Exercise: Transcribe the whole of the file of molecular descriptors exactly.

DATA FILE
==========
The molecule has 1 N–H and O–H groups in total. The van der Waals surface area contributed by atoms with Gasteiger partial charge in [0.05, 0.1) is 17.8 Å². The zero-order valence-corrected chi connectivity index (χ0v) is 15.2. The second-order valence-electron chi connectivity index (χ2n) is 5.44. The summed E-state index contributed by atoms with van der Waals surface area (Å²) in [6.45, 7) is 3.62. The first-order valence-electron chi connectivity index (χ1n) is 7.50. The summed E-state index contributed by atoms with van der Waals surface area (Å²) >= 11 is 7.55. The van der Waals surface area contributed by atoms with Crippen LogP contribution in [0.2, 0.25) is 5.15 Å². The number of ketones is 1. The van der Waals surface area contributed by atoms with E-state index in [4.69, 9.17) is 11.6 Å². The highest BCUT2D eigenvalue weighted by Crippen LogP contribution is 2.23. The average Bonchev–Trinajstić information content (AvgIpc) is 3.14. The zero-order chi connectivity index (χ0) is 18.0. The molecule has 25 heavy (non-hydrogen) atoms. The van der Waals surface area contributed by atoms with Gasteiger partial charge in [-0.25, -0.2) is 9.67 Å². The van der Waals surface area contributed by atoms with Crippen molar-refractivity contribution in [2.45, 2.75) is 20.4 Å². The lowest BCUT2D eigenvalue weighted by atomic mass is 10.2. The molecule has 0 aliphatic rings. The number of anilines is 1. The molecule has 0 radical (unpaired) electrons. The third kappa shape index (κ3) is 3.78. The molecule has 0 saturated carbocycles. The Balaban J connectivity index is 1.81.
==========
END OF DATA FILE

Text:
The molecule has 1 N–H and O–H groups in total. The van der Waals surface area contributed by atoms with Gasteiger partial charge in [0.05, 0.1) is 17.8 Å². The zero-order valence-corrected chi connectivity index (χ0v) is 15.2. The second-order valence-electron chi connectivity index (χ2n) is 5.44. The summed E-state index contributed by atoms with van der Waals surface area (Å²) in [6.45, 7) is 3.62. The first-order valence-electron chi connectivity index (χ1n) is 7.50. The summed E-state index contributed by atoms with van der Waals surface area (Å²) >= 11 is 7.55. The van der Waals surface area contributed by atoms with Crippen LogP contribution in [0.2, 0.25) is 5.15 Å². The number of ketones is 1. The van der Waals surface area contributed by atoms with E-state index in [4.69, 9.17) is 11.6 Å². The highest BCUT2D eigenvalue weighted by Crippen LogP contribution is 2.23. The average Bonchev–Trinajstić information content (AvgIpc) is 3.14. The zero-order chi connectivity index (χ0) is 18.0. The molecule has 25 heavy (non-hydrogen) atoms. The van der Waals surface area contributed by atoms with Gasteiger partial charge in [-0.25, -0.2) is 9.67 Å². The van der Waals surface area contributed by atoms with Crippen molar-refractivity contribution in [2.45, 2.75) is 20.4 Å². The lowest BCUT2D eigenvalue weighted by atomic mass is 10.2. The molecule has 0 aliphatic rings. The number of anilines is 1. The molecule has 0 radical (unpaired) electrons. The third kappa shape index (κ3) is 3.78. The molecule has 0 saturated carbocycles. The Balaban J connectivity index is 1.81.